Skip to Content

A Good Night's Sleep Is Key to School Success

TUESDAY, Sept. 17, 2019 -- Now that children are back in school, it's important to make sure they get enough shut-eye, sleep experts say.

"No matter the age, children report improved alertness, energy, mood and physical well-being when enjoying healthy, consistent sleep," said Dr. Ilene Rosen, past president of the American Academy of Sleep Medicine (AASM).

"Back-to-school time provides families with a perfect opportunity to re-evaluate their sleeping habits and establish healthy routines to ensure sufficient sleep," she added in an academy news release.

Different age groups require different amounts of sleep on a regular basis:

  • 4 to 12 months old: 12 to 16 hours (including naps)
  • 1 to 2 years old: 11 to 14 hours (including naps)
  • 3 to 5 years old: 10 to 13 hours (including naps)
  • 6 to 12 years old: 9 to 12 hours
  • 13 to 18 years old: 8 to 10 hours

It's especially important for high school students to get enough sleep because sleepy teens do much worse in school than those who are well-rested, according to the AASM.

Research shows that sleep-deprived teens may be more easily distracted and have more trouble recalling information than those who get enough sleep, the academy said, and that not getting enough sleep is associated with attention, behavior and learning problems.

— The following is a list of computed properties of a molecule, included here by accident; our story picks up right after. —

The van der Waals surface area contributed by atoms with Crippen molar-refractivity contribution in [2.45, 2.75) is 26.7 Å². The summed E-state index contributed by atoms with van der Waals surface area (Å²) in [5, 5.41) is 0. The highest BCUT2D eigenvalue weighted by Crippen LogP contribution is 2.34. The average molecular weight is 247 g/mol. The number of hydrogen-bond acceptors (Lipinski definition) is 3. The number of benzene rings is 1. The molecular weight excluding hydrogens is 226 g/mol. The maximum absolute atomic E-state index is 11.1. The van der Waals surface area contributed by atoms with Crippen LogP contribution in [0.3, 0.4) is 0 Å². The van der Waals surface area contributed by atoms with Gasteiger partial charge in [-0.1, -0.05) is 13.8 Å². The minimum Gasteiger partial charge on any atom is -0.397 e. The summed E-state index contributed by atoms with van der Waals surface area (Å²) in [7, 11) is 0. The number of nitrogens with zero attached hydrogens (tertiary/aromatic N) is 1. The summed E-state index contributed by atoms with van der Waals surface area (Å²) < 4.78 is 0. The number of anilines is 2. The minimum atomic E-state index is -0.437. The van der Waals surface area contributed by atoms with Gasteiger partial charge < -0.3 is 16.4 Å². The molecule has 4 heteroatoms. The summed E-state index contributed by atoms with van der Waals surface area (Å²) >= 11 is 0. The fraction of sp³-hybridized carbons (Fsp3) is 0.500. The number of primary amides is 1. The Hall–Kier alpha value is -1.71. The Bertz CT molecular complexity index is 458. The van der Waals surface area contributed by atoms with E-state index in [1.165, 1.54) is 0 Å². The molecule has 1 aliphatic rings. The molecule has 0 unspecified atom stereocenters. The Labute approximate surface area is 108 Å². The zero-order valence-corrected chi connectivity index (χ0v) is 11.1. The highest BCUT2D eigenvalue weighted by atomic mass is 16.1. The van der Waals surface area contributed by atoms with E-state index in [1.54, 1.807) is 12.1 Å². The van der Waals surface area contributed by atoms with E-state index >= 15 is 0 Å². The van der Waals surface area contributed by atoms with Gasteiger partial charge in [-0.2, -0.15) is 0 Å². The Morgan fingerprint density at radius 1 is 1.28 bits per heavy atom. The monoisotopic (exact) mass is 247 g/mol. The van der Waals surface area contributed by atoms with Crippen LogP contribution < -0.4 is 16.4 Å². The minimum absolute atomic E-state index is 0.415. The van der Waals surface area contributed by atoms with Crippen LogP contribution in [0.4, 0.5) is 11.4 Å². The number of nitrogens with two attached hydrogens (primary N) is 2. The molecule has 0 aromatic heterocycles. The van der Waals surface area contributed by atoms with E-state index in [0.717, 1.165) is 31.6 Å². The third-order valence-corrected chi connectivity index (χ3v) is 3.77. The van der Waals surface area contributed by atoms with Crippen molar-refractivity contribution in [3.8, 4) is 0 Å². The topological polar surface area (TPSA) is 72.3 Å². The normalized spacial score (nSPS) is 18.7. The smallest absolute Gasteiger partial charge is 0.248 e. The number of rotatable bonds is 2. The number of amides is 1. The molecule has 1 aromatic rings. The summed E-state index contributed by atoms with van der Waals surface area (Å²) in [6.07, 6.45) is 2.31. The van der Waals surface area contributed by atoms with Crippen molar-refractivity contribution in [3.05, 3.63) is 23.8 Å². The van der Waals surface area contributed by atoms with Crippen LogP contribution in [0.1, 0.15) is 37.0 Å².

© 2020 HealthDay. All rights reserved.

Posted: September 2019

Read this next

Bogus 'Cure' Claims Have U.S. Consumers Snapping Up CBD Products

THURSDAY, Oct. 15, 2020 -- CBD has been widely marketed as a cure-all for whatever ails you, and a new study finds many Americans are buying the sales pitch. Researchers tracking...

Why Early Bedtime May Be Best for People With Type 2 Diabetes

WEDNESDAY, Sept. 30, 2020 -- It's long been said that early to bed, early to rise can make you healthy, wealthy and wise. Now, new research supports at least the health...

Sleep Builds the Brain in the Early Years, Then Maintains It

TUESDAY, Sept. 22, 2020 -- For the very young, sleep builds and strengthens the brain, but it quickly switches to maintenance and repair before a child turns 3, new research...